Is Emotional Damage Worth the Tiara?
She struts down the runway, every glamorous piece in its place. Her feet are jammed into glittered high heels, toes overlapping one another, each painted an eye-catching hot pink. The frilly dress bounces with each movement, glimmering in the glow of the multi-colored ceiling lights. Hands placed sassily on her hips, she contorts her body in just the right way, with each steady step on the runway beneath her. The judges are clearly impressed. Then, after the judges place the impressively large crown on her head, she rides with her mother to get ice cream, buckled into her car seat in the backseat. Though the girl may seem to be living a dream, child beauty pageants offer more harm than they do benefits. Participation in child beauty pageant culture is detrimental to children’s emotional health.
Only a select few of a contest’s entrants will go home with a prize. While the winners feel a surge of confidence and a great sense of pride in their accomplishments, hundreds of other contestants can take losing as a personal offense. The reality is that “[a] grown-up looked [them] over and decided [they] weren't pretty or cute or charming enough to win. Sorry, dear. Time to go home now” (Meredith). Being judged in such a scrutinizing manner only to then go home empty-handed can instantly crush a child’s confidence. Pageant participants can and will face dozens of rejections in their beauty contest career; nobody can be a winner every time. Not only is it upsetting to lose, but the prospect of not being good enough can haunt any person, regardless of age. No child should have to feel insecure about their appearance, especially not at the young ages some contestants begin to enter the world of pageantry.
Additionally, and perhaps more importantly, beauty pageants objectify and sexualize children from a very young age. The judges teach them to equate self-worth with beauty. “Cries of ‘how young is too young’ to model, be ‘sexy’ etc. have ignited controversy about early sexualization of children” (Cartwright). When the only thing that anyone cares about is superficiality, the world becomes a shallower place. Children are looked at and judged with no consideration to their feelings. Ireland’s Minister for Children Frances Fitzgerald stated that beauty pageants are the "theft of childhood, and for the theft of childhood no form of restorative justice exists" (O’Halloran).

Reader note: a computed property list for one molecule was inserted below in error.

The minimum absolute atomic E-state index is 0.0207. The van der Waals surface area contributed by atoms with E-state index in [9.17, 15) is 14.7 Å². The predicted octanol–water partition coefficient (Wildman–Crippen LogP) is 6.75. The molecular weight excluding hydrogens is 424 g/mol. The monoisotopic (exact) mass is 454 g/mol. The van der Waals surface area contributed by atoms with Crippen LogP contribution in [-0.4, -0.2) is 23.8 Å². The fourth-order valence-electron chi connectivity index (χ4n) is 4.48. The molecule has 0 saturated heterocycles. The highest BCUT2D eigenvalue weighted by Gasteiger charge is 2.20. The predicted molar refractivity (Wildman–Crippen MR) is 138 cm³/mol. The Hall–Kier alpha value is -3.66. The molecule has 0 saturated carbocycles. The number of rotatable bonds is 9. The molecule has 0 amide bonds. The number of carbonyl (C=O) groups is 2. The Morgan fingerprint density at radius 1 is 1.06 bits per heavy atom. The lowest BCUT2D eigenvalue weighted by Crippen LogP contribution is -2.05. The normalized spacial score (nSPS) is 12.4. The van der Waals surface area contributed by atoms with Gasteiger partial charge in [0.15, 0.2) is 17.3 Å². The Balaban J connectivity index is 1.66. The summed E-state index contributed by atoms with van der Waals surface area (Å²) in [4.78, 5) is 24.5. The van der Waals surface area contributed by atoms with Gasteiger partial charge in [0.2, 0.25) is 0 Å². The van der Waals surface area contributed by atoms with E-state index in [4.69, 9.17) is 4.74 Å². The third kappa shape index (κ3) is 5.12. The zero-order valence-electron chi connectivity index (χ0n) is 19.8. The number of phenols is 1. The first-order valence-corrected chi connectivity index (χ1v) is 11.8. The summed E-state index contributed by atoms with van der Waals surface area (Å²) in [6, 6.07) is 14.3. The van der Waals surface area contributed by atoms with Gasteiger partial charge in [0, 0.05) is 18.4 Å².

While beauty pageants may instill negative morals, children who participate in many pageants can learn from their past mistakes, come to terms with losing, and gain confidence in the process. Lana Henry, once a pageant participant, and now a mother of a contestant, reflects on her own experience with pageants, saying, “[b]ut I think my biggest passion lies in the fact that pageants have really made me who I am today. They have given me an opportunity to become a great speaker … to meet people I would never have met, to travel” (O’Neill). Rejection is hard to face, especially for younger children, and they might want to give up after losing once. Other contestants will focus, almost obsessively, solely on how they present themselves, and only find joy in their winnings. Henry’s statements cannot be applied to every pageant entrant because not everyone is concentrated on the same thing, and the majority of pageant-goers are not the humblest of people. They tend to rank superficiality above all else.
Hence, beauty pageants have more of a negative impact than they do positive. While there are benefits to pageantry, there is a harsh amount of oversexualization and objectification of children. Those who compete in beauty contests risk being emotionally damaged, but for what? A sum of money and a tiara that’s half their weight?
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O'Halloran, Marie. "Child Beauty Pageants 'Steal Childhood'." Irish Times. 06 Mar. 2014: 8.
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O'Neill, Jennifer. "Inside the Ups and Downs of Raising a Child Beauty Queen: 'I Created a
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